Zihua inquired, “When Zilu asked you whether or not one should immediately take care of something upon learning of it, you told him one should not, as long as one’s father and elder brothers are still alive. When Ran Qiu asked the same question, however, you told him that one should immediately take care of it. I am confused, and humbly ask to have this explained to me.”

The Master said, “Ran Qiu is overly cautious, and so I wished to urge him on. Zilu, on the other hand, is too impetuous, and so I sought to hold him back.”

(Ivanhoe &Van Norden, 2005, pp. 3 1-32)

Here, Confucius’ knowledge of the differing temperaments of the two students allows him to perceive that achieving good pedagogical outcomes requires giving different answers to the same question. That knowledge is important for helping the students progress in their own character development. Applying this to business, whom one is talking to can make a difference not only as to how one says things, but also as to what one says and what one is trying to achieve. A Westerner might object: good teachers sensitive to the varying needs of students in the East, West, and elsewhere will sometimes give students different answers to the same question. Again, we make no all-or-nothing claim that context is irrelevant to Western mindsets, only that it comes after the rules, and our point here is that this extends outside of teaching to business and ethics more broadly.

At this point, someone coming from a Western perspective might worry that the Context-First approach to ethics risks eviscerating ethics of its normative “bite.” If it’s all context, the thought goes, then there may be no real rhyme or reason in ethics. Who’s to say what’s ethically right, wrong, or appropriate in any given situation if context plays such a central role while rules take a back seat? The underlying—and very natural—worry is that, without rules, we descend into some form of relativism where there is no real ethical right or wrong. Our response to this skepticism is tw'o-fold. First, we reiterate that “Context-First” does not mean “it’s only context and nothing else.” Rather, it means that the first step toward understanding ethics and ethical behavior is to understand how to read contexts, for instance as Confucius did in the previous example, by knowing the differing temperaments of his two students. Second, while the notion of an absolute rule that applies to everyone does not make sense in Chinese culture contexts, there are nonetheless guidelines—normative concepts and general values—that one learns to apply in varying ways depending on context, such as propriety, benevolence, and respect for hierarchies, all of which we will discuss in Chapter 5. As we shall see, these values and principles have real normative bite, it’s just that their application depends first on context.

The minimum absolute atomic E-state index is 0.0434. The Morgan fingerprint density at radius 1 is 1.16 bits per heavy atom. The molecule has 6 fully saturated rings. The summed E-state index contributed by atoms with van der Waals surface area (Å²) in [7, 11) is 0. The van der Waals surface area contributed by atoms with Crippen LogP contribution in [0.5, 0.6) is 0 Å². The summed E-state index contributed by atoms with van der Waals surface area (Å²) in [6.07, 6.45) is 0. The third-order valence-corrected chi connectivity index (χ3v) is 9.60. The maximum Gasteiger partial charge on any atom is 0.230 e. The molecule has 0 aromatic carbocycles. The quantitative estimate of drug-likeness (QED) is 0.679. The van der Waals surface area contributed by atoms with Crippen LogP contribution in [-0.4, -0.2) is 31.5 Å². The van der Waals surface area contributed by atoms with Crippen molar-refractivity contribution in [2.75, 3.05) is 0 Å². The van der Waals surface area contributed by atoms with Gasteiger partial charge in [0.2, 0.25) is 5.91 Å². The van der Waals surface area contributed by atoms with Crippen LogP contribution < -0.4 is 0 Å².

• [1] Throughout the book, references are made to “rules," "principles,” and "values,” where each term can have subtly different connotations. Rules are more cut-and-dry directives that allow very little interpretation, whereas principles are broader and allow for some interpretation as one applies them in specific situations. Values are the broadest, allowing for significant interpretation when applied. From that perspective, it would be more accurate to describe Western approaches to ethics as “principle-first” rather than "rule-first,” but we have settled on the latter in part because, as we will argue later, whether or not “principle-first” or “rule-first” is more accurate, the starting-points of Western ethics are generally presented as more like rules, especially to children, students, and even employees.
  • [2] Sociologists and other behavioral scientists discuss “higher- versus lower-context” cultures and languages, where context plays a relatively greater or lesser role in interpreting everyday speech and behavior. Not just texts, but Chinese culture and languages, such as Mandarin, are themselves viewed by anthropologists, sociologists, and linguists as “high context.” To say a language or culture is “high context” means that to correctly interpret a speaker, especially in everyday talking and writing, one must typically understand the context of speech as well as cultural connotations of words, including their historical associations (Hall, 1959, 1977, He, 2016).